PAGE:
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Thursday, September 24, 2009


The gift my parents gave me when I graduated from 8th grade was that I could have my bedroom decorated. (Less you think that my parents were extravagant in their gift, keep in mind, I had been sleeping in that room since I was 9 and the room probably hadn’t been decorated since before the Depression. My room was the next one in the queue to be decorated.)

Regardless, I was thrilled. Jane Derrick, the decorator who helped my mother, took my mother and me to the Merchandise Mart for a day. I was fascinated with all the rooms of wallpaper and fabric and carpeting. We went through so many racks of wallpaper until I found just the one I wanted. It had soft blue and white vertical stripes with beautiful yellow roses. I loved that wallpaper.

Years later, after I bought my first condominium, I would take my lunch breaks and go over to the home decor floor at Marshall Fields on State Street and pour over the wallpaper books. It took months, but I finally found just the right wallpaper to hang in my kitchen. In retrospect, it was a very '70s wallpaper: white with a little bold green sketch pattern and bright yellow dots. Hard to describe, but I loved that wallpaper, too.

Fast forward 10 years - when I was working in London. On Saturdays I would wander around the city and tour the various decorators' shops: Designer’s Guild on Kings Road or Jane Churchill on Fulham Road or the Zoffany showroom. I had now found the ultimate wallpapers – English wallpapers. I was in love with their dramatic monochromatic use of color and the various designs. One of the Victoria and Albert Museum's special exhibitions showcased William Morris. It was simply fantastic. The craftsmanship that went into creating these masterpieces was amazing.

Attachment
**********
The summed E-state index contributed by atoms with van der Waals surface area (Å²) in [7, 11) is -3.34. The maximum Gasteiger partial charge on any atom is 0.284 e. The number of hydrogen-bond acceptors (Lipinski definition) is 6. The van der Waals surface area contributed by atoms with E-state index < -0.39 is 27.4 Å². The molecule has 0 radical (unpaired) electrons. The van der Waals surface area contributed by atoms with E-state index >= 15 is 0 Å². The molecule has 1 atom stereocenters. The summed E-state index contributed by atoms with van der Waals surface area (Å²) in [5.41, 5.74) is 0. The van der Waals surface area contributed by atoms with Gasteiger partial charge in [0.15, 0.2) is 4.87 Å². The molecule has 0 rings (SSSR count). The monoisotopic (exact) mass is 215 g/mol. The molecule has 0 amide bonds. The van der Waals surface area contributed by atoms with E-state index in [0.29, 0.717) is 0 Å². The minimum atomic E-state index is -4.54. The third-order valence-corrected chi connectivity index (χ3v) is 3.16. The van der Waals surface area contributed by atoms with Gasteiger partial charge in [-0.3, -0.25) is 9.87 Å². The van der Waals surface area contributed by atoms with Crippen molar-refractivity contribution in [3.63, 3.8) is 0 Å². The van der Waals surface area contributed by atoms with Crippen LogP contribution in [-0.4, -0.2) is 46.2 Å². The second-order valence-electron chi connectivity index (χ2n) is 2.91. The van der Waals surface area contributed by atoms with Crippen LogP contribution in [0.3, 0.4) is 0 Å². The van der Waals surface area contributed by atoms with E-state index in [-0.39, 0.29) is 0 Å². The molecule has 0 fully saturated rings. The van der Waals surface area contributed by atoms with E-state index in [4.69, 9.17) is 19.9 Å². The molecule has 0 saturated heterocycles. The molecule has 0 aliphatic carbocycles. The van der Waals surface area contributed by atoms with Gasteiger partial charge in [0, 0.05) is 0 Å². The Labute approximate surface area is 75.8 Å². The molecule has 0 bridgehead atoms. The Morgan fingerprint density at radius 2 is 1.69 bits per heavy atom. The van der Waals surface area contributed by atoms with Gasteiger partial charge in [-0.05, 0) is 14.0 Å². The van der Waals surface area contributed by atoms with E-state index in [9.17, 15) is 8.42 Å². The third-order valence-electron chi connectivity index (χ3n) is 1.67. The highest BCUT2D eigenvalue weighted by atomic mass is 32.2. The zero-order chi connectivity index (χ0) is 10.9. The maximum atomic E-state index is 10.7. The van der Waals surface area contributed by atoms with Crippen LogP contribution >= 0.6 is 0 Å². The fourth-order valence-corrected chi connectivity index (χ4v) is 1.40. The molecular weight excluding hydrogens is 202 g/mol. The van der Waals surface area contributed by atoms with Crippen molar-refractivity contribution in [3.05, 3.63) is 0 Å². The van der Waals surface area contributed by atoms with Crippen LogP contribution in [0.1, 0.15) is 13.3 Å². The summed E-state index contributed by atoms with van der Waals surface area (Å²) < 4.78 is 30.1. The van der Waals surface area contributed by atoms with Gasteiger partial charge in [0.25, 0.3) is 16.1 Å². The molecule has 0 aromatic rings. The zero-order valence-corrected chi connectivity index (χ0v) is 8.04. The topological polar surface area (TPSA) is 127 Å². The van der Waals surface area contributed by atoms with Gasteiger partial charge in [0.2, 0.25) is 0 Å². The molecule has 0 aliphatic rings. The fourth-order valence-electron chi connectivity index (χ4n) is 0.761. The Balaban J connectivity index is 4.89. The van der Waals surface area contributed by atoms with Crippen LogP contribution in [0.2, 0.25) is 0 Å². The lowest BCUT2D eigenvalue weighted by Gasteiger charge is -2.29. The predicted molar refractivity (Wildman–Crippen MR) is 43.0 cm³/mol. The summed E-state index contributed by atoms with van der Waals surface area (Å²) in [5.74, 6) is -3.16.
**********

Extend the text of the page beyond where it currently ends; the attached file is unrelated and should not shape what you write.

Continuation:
I loved these wonderful papers and still do: I have a Zoffany paper in my bedroom, a bold Designer’s Guild paper in my guest bedroom, Colefax and Fowler in my hall and dining room. I actually bought the wallpapers in the retail shops in London and lugged them through Heathrow and O'Hare..far less expensive than ordering through a distributor in the US.

Do you see a theme here? I love wallpaper. I guess that’s why it was such a shock to me to find out that a lot of home owners don’t like wallpaper. When I would take clients through homes or sit open houses, I would listen to these potential buyers complain about the seller’s wallpaper. I remember one house that had a fantastically beautiful Greeff wallpaper (which must have cost the seller a small fortune), and my buyers hated it. I couldn't help but let them know, it was a very good paper. Didn’t matter to them. They were mentally deducting from the house's list price, the cost of taking the paper down and painting the room beige.

Like any decorating choice, using wallpaper is a very, very personal decision. So a word to sellers… if you love wallpaper like I do, remember that using wallpaper is a decorating option that probably has zero return. It may even lose you a sale. Buyers sometimes deduct from the purchase price, if the house has wallpaper. Worse, they sometimes eliminate the house all together, because they don’t want “the hassle” of removing wallpaper. Sellers who remove their wallpaper and repaint the room to a neutral color before they put the house on the market, often have a much better resale value than the ones who leave their wallpaper up.

Of course, the sellers might get lucky -- someone like me might fall in love with their house.

Sunday, September 20, 2009

Home as Shelter...

Recently I was reading Kiplinger’s Magazine, a favorite of mine. Knight Kiplinger, the Editor in Chief, had an opinion, entitled, An Investor’s Manifesto. It was actually a series of statements that related to investing. For example, “I know that every kind of asset entails risk -- even cash, which can be eroded by inflation.”

As I read through the list of statements, one of them popped out and resonated with me:

I regard my home as a place to live, not as an investment. It is not a substitute for retirement savings.”